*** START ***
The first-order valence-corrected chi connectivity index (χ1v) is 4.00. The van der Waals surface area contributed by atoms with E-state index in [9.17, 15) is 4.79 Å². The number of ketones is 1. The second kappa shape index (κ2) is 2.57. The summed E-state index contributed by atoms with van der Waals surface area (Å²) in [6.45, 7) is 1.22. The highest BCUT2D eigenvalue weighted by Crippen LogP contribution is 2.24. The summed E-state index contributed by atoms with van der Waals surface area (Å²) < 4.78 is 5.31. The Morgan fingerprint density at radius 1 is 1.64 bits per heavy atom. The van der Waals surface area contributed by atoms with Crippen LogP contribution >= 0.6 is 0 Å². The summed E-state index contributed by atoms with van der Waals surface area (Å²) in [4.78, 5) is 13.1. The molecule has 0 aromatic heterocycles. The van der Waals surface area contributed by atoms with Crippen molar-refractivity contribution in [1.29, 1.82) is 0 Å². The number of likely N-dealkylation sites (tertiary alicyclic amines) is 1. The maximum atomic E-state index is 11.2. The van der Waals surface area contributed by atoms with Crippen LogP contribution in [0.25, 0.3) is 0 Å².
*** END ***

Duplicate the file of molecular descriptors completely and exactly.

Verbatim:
The first-order valence-corrected chi connectivity index (χ1v) is 4.00. The van der Waals surface area contributed by atoms with E-state index in [9.17, 15) is 4.79 Å². The number of ketones is 1. The second kappa shape index (κ2) is 2.57. The summed E-state index contributed by atoms with van der Waals surface area (Å²) in [6.45, 7) is 1.22. The highest BCUT2D eigenvalue weighted by Crippen LogP contribution is 2.24. The summed E-state index contributed by atoms with van der Waals surface area (Å²) < 4.78 is 5.31. The Morgan fingerprint density at radius 1 is 1.64 bits per heavy atom. The van der Waals surface area contributed by atoms with Crippen LogP contribution >= 0.6 is 0 Å². The summed E-state index contributed by atoms with van der Waals surface area (Å²) in [4.78, 5) is 13.1. The molecule has 0 aromatic heterocycles. The van der Waals surface area contributed by atoms with Crippen molar-refractivity contribution in [1.29, 1.82) is 0 Å². The number of likely N-dealkylation sites (tertiary alicyclic amines) is 1. The maximum atomic E-state index is 11.2. The van der Waals surface area contributed by atoms with Crippen LogP contribution in [0.25, 0.3) is 0 Å².